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What we learned as Argentina brushed Colombia aside in 3-0 win

Argentina just bumped Colombia out of the World Cup qualification spots in CONMEBOL with their win on Tuesday night.

Brazil v Argentina - 2018 FIFA World Cup Russia Qualifier Photo by Buda Mendes/Getty Images

A magnificent first-half performance from Lionel Messi was all that Argentina needed to beat Colombia with ease on Tuesday night, coasting to a 3-0 win. A magnificent free kick goal and pair of assists from Messi were the headlines of a fantastic performance from the megastar, and Colombia could find no way to respond despite the importance of the match for World Cup qualifying.

The match started a bit slowly, with Colombia trying to defend first while Argentina weren’t pressing too hard getting forward in attack. A foul on Messi after roasting several Colombian defenders gave Argentina a chance at a free kick just outside the penalty area, and Messi stepped up and did this:

Messi didn’t take a bow for all the fans assembled in the Estadio San Juan del Bicentenario, but he really should have after such a magnificent strike.

He wasn’t done there, either, with a pair of sumptuous assists — one to Lucas Pratto in the 23rd minute, and one all the way at the end of the match for Angel Di Maria. All night, Messi was the driving force of the match, and every exciting moment had him at the center of it.

Otherwise, the match was a little on the slow side, with Colombia struggling for any kind of response to what Argentina were doing. Even once Argentina backed off and decided to protect their lead, the Colombians weren’t able to take advantage of the space and opportunities given, and just sort of muddled their way through what should have been an important match for them to try to get a point out of.

The win was a massive one for Argentina, who move to fifth place in the CONMEBOL qualifying table for the World Cup with the three points. That would put them in the intercontinental playoff spot if qualifying ended today, with Colombia falling out of the qualifying places altogether. This is the boost Argentina needed, and when qualifying resumes next year they’ll hope to spring back up the table to where they feel they belong — while Colombia have nothing but big questions to answer now about where they’re going.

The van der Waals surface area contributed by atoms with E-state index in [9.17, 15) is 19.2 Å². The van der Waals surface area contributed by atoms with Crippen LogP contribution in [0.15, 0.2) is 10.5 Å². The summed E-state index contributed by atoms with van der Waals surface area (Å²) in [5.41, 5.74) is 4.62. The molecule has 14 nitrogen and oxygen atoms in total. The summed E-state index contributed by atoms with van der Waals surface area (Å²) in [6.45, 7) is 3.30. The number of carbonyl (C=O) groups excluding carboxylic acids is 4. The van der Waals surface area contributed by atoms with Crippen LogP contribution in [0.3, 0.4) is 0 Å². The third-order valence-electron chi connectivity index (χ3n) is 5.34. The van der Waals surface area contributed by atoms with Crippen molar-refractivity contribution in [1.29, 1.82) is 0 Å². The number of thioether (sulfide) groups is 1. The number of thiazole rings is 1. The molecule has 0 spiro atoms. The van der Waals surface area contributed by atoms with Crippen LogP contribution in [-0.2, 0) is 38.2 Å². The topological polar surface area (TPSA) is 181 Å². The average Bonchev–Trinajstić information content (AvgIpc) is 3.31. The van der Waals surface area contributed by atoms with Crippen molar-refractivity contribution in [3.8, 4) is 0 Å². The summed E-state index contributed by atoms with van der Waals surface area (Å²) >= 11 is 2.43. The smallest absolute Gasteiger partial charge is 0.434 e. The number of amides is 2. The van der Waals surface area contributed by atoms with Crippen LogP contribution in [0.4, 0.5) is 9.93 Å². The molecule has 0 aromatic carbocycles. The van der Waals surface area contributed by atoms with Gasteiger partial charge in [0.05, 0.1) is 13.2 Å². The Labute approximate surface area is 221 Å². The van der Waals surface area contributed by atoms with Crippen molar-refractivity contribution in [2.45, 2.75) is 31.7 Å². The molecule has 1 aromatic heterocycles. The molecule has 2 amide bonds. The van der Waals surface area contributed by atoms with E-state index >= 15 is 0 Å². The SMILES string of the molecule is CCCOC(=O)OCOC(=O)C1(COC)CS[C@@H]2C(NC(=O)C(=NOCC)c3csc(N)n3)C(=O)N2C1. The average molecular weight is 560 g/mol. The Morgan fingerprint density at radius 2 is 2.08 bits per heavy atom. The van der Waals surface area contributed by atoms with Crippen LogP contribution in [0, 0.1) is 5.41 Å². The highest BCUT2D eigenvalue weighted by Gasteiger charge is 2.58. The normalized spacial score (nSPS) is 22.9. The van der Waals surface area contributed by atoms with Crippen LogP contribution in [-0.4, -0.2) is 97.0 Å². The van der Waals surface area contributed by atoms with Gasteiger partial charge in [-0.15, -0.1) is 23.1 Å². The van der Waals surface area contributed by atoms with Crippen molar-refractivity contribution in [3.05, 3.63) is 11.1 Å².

Argentina: Sergio Romero; Gabriel Mercado, Nicolas Otamendi, Ramiro Funes Mori, Emmanuel Mas; Lucas Biglia, Javier Mascherano; Lionel Messi, Ever Banega (Enzo Perez 63’), Angel Di Maria (Marcos Acuna 85’); Lucas Pratto (Gonzalo Higuain 79’)

Goals: Messi (10’), Pratto (23’), Di Maria (84’)

Colombia: David Ospina; Santiago Arias, Davinson Sanchez, Jeison Murillo, Eder Alvarez Balanta; Daniel Torres (Jonathan Copete 67’), Carlos Sanchez, Wilmar Barrios (Macnelly Torres 46’); Juan Cuadrado, Falcao (Carlos Bacca 76’), James Rodriguez

Goals: None

Three things we learned

Lionel Messi can still throw Argentina on his back.

Want to know how Argentina turned things around so thoroughly in this match after the disappointment that was their Brazil loss? It wasn’t just about being the home team this time around — it was all about Messi. Where last week he tried to be part of the team instead of a focus of it, this time around he asserted himself as the driving force of this Argentina side again, and they were much better for it. His free kick goal was ridiculous, but he was every bit as good at playing the creator, as evidenced by his cross to Pratto for Argentina’s second goal. When Messi turns it on, Argentina are hard to beat — so fans will be hoping that he pushes this hard a lot more in the future instead of just trying to be part of the team.

Gonzalo Higuain isn’t happy about being on the bench.

Nominally Argentina’s top pure striker, Higuain was left on the bench against Colombia in favor of Pratto after playing extremely poorly against Brazil last week. It was the latest in a long line of poor showings in the Albiceleste shirt for the Juventus striker, and Edgardo Bauza decided he wanted to see someone else for awhile in this match. Shots of Higuain on the bench showed him looking less than happy to be watching the match, and when Pratto scored he was briefly seen clapping politely while his teammates celebrated, quickly resuming his scowl.

Maybe if he worked at screwing up on the pitch a little less often he’d have a reason to smile instead. Just saying.

Colombia might not be all that good.

Think back for a moment: When was the last time you saw Colombia really, legitimately impress against a quality opponent? Even when they finished third in the Copa America this summer, they were only a decent team. They were downright bad in the Copa the summer before that. Their recent wins came against a mediocre Paraguay team, a horrid Venezuela side, and an inconsistent United States team. Past that and you’re too far back to call the matches "recent" — and even then, only a win against Ecuador in March can be called all that impressive.

Colombia are often talked up as a potentially strong and fun South American side, but time and again when it comes to proving that potential they fall short. They lack creativity in midfield, quality in defense, and consistency in the final third. The end product is a team that’s flat and boring more often than not, and even a performance from Argentina on Tuesday that was, in all honesty, a mediocre one for them was more than enough to blow Colombia off the pitch. That’s not a good sign for their immediate future.